Not to belabor the details of the story, Ray's mother, while refusing to accept cheddar-filled hotdogs as something she'd eat—I'd assume out of vindictiveness—hid the store receipt so they couldn't be returned. While Ray dug through wastebaskets looking for the receipt—as imitated by Ray, who spoke in a sharp, clipped way—Ray's mother said, "'You're not gonna find it. I'm not going to give it to you."
Ray finished the anecdote with the observation, "It's that kind of thing that drives me crazy." The story is one example among many—seen through her eyes—of Ray trying to, in good faith, barrel through life but being frustrated by impossible people.
THE WORKING WORLD
To return to the interview and a discussion of Ray's early professional life—she graduated from a small college in northwest Missouri and soon found work as a radio news director. However, that job was only the first on a long road to hitting her stride. She said:
"So really, my first two jobs (were) in a news director position, my third job was just as a radio deejay, and then I made my way back to Kansas City and joined a morning show as the news director/co-host in '93."
Ray moved again after Kansas City to Cincinnati to another morning show. However, her position was phased out when the station changed its format. She said:
"They had flipped the station from an all-music station to (small laugh) religious, so the contract wasn't renewed, and I'm just sending out tapes, right?"
There was something about Ray's delivery of the word "religious" that spoke volumes. Despite her father's churchgoing, her cynicism about all things pious was apparent.
I'd never heard Ray mention her faith, and I didn't bring up the topic. Ray, similarly, may only be as political as she is a believer. She told me that she doesn't consider herself political – although politics is the most regular topic on her show.
As you'll begin to understand, though, Ray is political in the sense that she calls things as she sees them. That can be dangerous in this age and time, as she has found out. Her famed mouthiness made her attractive to segments of the libertarian right in Rochester and the bane of the existence of some politicos.
To continue from Ray's position in Cincinnati being phased out, she said:
"– and I'm just sending out tapes, right? I had an interview in Albuquerque, New Mexico. I actually came down to Charleston to interview—and I had two interviews here. I had a phone interview and then two in-person interviews. I really wanted the Charleston job; I gotta be honest with you.
I really wanted that job, and Dave Symonds, the program director in Rochester, had called me and said, 'Hey, I like your tapes. I like your resume', and said, 'When would you be available? Would you be available to come up here for an interview?'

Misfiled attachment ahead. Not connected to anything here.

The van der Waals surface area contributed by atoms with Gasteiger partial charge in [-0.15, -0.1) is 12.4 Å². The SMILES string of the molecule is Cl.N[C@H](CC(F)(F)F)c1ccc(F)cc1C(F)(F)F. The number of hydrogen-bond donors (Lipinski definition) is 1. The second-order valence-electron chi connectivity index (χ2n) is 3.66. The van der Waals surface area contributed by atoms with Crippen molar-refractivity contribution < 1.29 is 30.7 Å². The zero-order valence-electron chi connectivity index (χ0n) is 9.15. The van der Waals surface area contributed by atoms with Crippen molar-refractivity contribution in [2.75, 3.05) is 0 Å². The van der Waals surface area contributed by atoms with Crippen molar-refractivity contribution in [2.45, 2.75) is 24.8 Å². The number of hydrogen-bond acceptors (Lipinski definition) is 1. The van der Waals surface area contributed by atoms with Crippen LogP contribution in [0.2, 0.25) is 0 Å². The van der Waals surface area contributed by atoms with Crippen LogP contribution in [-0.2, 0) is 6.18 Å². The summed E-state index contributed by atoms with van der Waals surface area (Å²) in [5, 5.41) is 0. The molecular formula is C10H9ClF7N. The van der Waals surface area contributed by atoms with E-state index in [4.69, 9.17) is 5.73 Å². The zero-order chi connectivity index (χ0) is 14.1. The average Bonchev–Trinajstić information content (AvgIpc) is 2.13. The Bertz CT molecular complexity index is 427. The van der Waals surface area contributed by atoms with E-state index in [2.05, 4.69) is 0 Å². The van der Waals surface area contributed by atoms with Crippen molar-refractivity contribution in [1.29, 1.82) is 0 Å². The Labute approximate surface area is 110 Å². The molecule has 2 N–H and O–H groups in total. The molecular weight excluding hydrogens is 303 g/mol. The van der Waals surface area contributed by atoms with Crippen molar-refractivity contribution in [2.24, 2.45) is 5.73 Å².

And he said, 'I'm really looking for a team,' and I said, 'Well, it's just me. I don't have a team.'"
The origin of what would become one of Rochester's most popular radio shows begins here. And it opens with a slightly cutthroat move from Ray. She explained:
"I got an email from this woman who said, 'Hey, I'm interviewing for your position that you just left'—on this religious station, whatever—and she said, 'Can you give me any tips? I work in Columbus, Ohio, and I'm not liking the show I'm on.' And it turns out that she was on the show with... Beck (Ray's future co-host, Barry Beck).
And so, I had reached out to him and said, 'FYI, your co-host is looking for other jobs.' That's just the kind of girl I am. I'm going to let him know.
I'm like, you know, maybe they'll hire me in Columbus. An hour down the road. I wouldn't have to move. That would be perfect—but it turns out she left, and they didn't renew his contract."
While on the phone with Beck, they traded notes about the opportunity in Rochester. From that discussion, a plan was worked out to market themselves as a team.
"So, I emailed Dave (Symonds) and said, 'There's a guy in Columbus that I just talked to, and he's looking to team up. I know you asked me about that earlier, but we're planning on having dinner and getting together and talking to see if this is something we both want to do.'
And honestly, I think they had interviewed teams from other parts of the country, and we weren't even on the radar until we had a three-way phone call with Dave Symonds.
They brought us up for an interview, and we were hired. I don't know how we were hired, but we were."
CONTINUED IN PART II: “The Fourth Man” NEXT WEEK